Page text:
George Eliot—I read Middlemarch in my late thirties. She evoked an entire village, displayed an entire epoch. A small village and a quiet epoch, but that made me love her all the more. I simply delight in her values and her sensibility. She makes me glad to be alive and proud to be human.
Molly Gloss—I read Wild Life in my forties. This is a novelist set on fire. A novelist who fears no deconstruction, but takes it up like a quirt to get her horse to run through the fiction flames. I have so much admiration for this blending of all of Gloss’ strengths and interests, with a meta-fiction ending that kicks meta-fiction off the map. Gloss has a beautiful heart.
Spending time with fine women broadens the scope of what a woman believes she can be.
Q: How has the West shaped you?
A: That may be obvious from my other answers. It is my body. I would not be surprised if I was Shoshone before being born as me. I simply belong to this northern Utah landscape.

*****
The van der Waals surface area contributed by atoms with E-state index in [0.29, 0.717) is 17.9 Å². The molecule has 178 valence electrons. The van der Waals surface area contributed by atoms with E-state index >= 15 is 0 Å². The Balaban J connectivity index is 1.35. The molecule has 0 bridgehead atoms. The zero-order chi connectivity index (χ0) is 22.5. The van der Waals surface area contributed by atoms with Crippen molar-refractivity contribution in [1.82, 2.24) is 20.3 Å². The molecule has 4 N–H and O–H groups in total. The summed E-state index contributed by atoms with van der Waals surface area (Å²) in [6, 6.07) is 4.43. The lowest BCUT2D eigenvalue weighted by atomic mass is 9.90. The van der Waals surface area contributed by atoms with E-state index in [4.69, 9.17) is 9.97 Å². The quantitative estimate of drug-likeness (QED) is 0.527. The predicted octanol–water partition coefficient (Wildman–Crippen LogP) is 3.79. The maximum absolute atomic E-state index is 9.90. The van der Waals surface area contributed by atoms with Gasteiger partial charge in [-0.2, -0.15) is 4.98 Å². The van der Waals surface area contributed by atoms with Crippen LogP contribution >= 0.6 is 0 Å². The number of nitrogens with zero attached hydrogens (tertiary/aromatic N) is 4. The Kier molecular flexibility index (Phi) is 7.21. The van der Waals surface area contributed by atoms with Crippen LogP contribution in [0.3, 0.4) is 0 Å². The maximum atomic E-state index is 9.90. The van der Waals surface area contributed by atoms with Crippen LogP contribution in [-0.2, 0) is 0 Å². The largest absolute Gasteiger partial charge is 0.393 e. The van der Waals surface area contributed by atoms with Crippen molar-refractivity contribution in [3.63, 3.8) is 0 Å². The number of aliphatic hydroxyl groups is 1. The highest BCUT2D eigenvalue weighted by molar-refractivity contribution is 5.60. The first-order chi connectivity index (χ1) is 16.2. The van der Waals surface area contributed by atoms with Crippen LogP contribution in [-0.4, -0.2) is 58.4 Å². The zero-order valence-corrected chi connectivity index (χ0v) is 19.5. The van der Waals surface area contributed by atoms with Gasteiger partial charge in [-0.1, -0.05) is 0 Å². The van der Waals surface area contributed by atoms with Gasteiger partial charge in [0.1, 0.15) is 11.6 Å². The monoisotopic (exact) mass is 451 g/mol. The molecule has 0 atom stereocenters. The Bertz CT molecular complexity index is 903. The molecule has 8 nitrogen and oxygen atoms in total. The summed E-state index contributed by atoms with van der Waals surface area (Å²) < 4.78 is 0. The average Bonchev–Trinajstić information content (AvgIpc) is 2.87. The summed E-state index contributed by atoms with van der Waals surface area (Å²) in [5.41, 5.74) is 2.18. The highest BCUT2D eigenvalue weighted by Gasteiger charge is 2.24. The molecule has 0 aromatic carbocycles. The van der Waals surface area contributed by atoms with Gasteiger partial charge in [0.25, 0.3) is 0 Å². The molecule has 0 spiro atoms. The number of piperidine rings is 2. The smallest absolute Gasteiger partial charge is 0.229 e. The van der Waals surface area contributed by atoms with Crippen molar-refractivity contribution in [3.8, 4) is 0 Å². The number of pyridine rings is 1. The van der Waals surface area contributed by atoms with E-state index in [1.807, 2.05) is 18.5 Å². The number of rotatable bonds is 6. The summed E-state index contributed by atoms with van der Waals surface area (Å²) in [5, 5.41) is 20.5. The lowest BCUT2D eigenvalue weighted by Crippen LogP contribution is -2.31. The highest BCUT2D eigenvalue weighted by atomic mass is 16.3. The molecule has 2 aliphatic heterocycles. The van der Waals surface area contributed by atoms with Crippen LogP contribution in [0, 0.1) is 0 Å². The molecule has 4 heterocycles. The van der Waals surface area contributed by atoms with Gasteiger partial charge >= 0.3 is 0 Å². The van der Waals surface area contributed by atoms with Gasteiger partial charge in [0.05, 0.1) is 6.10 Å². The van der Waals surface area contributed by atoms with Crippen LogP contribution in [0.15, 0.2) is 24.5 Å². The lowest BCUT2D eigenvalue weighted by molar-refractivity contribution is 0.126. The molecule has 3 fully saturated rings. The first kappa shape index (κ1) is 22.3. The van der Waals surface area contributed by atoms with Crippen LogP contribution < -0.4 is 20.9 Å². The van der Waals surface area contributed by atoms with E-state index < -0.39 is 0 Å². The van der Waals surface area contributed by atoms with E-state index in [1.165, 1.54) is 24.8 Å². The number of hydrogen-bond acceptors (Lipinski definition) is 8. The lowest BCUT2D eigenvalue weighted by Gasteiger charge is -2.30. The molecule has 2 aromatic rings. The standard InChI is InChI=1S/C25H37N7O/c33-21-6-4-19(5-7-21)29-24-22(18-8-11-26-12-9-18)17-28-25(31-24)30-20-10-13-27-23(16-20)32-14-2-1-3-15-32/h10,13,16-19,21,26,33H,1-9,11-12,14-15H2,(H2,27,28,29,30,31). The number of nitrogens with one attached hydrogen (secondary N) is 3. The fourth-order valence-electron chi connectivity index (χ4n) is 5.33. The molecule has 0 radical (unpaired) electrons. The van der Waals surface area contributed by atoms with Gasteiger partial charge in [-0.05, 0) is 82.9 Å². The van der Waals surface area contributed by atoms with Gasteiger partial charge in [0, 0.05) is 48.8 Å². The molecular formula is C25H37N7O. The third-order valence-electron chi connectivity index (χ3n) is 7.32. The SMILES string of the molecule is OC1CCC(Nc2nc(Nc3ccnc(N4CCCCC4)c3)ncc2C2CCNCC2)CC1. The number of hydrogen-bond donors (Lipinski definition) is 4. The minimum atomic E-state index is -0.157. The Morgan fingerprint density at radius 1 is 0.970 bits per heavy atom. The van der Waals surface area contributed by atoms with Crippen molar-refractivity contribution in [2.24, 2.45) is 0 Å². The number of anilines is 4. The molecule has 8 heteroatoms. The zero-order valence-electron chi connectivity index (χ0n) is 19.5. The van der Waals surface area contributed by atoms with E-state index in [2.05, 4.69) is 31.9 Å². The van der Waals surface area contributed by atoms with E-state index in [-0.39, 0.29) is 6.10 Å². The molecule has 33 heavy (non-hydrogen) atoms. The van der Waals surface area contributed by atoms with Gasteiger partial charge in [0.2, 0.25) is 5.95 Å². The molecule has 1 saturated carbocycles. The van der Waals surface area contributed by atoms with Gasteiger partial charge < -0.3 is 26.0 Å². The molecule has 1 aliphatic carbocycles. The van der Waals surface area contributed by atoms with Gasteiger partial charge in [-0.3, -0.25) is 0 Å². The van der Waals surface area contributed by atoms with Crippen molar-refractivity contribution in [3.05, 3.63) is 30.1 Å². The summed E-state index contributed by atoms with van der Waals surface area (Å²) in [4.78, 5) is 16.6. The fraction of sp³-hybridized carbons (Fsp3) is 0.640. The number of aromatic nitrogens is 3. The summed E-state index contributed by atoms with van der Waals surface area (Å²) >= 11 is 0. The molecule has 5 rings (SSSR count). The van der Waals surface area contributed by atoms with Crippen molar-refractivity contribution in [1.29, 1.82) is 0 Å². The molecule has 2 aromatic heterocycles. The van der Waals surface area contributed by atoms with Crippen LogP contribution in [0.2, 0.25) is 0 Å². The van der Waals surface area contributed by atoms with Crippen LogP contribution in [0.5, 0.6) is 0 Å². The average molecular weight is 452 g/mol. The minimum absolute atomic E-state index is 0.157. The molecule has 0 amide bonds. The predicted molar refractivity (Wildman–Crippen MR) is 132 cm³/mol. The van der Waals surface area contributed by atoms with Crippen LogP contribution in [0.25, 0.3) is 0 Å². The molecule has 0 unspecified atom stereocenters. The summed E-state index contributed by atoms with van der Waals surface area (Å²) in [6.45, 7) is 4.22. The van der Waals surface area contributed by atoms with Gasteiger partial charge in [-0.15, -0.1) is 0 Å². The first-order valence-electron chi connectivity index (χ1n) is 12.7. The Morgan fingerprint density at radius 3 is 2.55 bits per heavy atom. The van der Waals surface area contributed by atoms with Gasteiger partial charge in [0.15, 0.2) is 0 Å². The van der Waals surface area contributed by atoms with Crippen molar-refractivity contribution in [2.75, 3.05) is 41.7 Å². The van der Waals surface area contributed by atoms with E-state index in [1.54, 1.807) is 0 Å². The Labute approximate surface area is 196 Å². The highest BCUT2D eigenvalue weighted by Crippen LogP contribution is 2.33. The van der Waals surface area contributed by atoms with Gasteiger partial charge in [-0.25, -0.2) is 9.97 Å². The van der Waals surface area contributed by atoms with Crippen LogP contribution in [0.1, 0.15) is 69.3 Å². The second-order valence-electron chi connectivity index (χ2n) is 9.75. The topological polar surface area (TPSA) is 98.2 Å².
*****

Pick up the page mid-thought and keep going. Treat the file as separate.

Q: Which books are you reading now?
A: I am mid-way through The Scholar of Moab, a very zesty Torrey House Press novel. I’ve also begun Larry McMurtry’s Lonesome Dove. This novel is very long and very lush and a crash course in great storytelling. I’m smitten. I just finished Jana Richman’s Riding in the Shadows of Saints, her memoir about riding the Mormon Trail on a big shiny motorcycle all alone. I loved it.
Q: What do you hope readers will receive or learn from reading your book?
A: A broader view of Utah settlement. A willingness to listen to the land. Acceptance of their ancestors. Interest in healing the rift between European and Native American worldviews.